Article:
Still convinced we are saving the planet?
The BC provincial government is forging ahead with a set of policies that its own modelling shows will make BC’s economy $28 billion smaller in 2030 than it would be absent these policies. (To put this number into context, this is roughly what the province spends on health care each year). This will set prosperity back more than a decade. This remarkable finding emerges from looking beyond the government’s glossy reports to the raw modelling results of the estimated economic impact of CleanBC policies that are studiously ignored in its public communication materials.
Similarly, Alberta Electric System Operator (AESO) estimates the cost of achieving a net zero electricity grid by 2050 to be nearly $200 billion, while the AESO Net-Zero Emissions Pathways report estimates that accelerating this timeline to 2035 could add an extra $45 to $52 billion. (That is without factoring in the costs of co-generation or the full distribution system and integration costs). Moving to net zero by 2050 will also eliminate 10,000 direct jobs in the oil and gas sector and an estimated 2.7 million jobs in total.
All provinces, and every Canadian household, will be impacted by the federal emissions reduction strategy. However, no province will be impacted more than Alberta. The current federal modelling used to develop the clean electricity regulations (CER) does not properly represent Alberta’s Electricity Market and thus is unable to adequately forecast the economics of energy production. Canada’s proposed emissions intensity limit effectively requires natural gas backed power plants to sequester an annual average of 95% of all associated emissions through carbon capture utilization and storage (CCUS) or other technologies. As of writing, no natural gas generation with CCUS modifications has ever hit this mark.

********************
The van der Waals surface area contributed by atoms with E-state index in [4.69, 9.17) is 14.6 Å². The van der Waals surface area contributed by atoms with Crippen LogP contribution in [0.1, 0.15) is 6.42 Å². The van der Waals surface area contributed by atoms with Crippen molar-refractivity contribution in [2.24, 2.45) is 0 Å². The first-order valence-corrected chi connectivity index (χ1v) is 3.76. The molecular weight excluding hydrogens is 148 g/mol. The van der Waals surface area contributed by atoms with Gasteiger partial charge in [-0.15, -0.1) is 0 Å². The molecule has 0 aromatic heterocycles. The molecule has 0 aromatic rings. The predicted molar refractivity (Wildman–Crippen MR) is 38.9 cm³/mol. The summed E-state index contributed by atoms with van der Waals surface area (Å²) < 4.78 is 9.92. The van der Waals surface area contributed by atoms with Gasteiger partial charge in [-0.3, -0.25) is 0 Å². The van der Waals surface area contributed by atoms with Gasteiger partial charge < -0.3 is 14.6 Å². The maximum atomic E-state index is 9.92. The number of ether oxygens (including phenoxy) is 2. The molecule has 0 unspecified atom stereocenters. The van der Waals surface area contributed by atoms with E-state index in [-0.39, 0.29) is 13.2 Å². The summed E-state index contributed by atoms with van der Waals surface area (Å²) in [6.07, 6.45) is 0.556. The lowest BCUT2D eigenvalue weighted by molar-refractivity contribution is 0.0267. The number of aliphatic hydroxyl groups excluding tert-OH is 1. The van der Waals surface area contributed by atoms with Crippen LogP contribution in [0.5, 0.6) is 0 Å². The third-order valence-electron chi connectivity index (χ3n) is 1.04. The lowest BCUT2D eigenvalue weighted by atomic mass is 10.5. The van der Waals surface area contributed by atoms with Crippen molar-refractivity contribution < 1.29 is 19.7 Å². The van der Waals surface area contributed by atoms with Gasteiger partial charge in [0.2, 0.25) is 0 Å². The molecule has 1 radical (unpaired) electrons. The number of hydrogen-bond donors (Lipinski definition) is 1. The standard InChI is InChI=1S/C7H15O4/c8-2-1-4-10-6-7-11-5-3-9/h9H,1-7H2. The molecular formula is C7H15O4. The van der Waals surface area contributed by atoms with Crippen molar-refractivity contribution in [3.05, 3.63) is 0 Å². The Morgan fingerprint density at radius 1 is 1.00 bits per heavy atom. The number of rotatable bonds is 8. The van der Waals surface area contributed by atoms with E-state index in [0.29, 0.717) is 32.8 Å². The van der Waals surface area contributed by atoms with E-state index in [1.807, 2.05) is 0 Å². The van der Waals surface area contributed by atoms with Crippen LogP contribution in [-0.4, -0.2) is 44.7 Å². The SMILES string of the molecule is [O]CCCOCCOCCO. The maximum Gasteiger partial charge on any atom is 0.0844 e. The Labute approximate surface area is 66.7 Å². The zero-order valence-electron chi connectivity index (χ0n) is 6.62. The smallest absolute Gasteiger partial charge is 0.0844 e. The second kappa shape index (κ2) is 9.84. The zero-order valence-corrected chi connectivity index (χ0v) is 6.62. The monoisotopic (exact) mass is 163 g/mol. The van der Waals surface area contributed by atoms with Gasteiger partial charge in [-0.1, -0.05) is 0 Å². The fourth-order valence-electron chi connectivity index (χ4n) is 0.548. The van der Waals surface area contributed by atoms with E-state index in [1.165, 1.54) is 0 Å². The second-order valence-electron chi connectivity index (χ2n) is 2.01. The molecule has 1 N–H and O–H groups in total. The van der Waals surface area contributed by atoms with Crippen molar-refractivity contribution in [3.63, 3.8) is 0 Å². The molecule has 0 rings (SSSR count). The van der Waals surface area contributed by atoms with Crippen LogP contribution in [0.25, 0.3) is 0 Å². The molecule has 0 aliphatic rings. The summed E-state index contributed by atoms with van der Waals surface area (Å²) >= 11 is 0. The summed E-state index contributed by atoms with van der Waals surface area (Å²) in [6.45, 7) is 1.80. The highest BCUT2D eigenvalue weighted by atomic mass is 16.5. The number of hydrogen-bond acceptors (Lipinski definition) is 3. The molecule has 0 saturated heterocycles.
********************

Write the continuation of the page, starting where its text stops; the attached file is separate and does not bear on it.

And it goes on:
The CERs create significant investment risk for CCUS projects as the physical standard for the technology is unproven. Adding insult to injury, the federal government is proposing a 20-year end-of-life for natural gas facilities built prior to January 2025. This will result in some of the cleanest gas plants in the world being shut down decades before they run their useful life; all while Asia continues to burn coal at a record pace.
Canada is about to enter a world of self-inflicted economic pain at precisely the time that Indigenous communities are finally starting to harness their resource wealth. We finally made it to the corporate table where we have a seat, a say and ownership – and now the federal government wants to take it all away. How is that for bad timing?
Without reliable and affordable energy, Canadians will be left choosing between shelter, food and keeping the lights on. I don’t know about you, but I will not follow those politicians and organizations driving our climate policies to extremes, into ankle deep water, but I will listen to and follow serious people like Adam Waterous.
The goal for Canada should not be to eliminate fossil fuels. The goal needs to be a steady and manageable reduction of emissions. We must get our ethical and clean energy out to the world. Our economic future depends on it.
Chris Sankey is a former elected Councilor for Lax Kw’alaams Band, businessman and Senior Fellow for the Macdonald-Laurier Institute.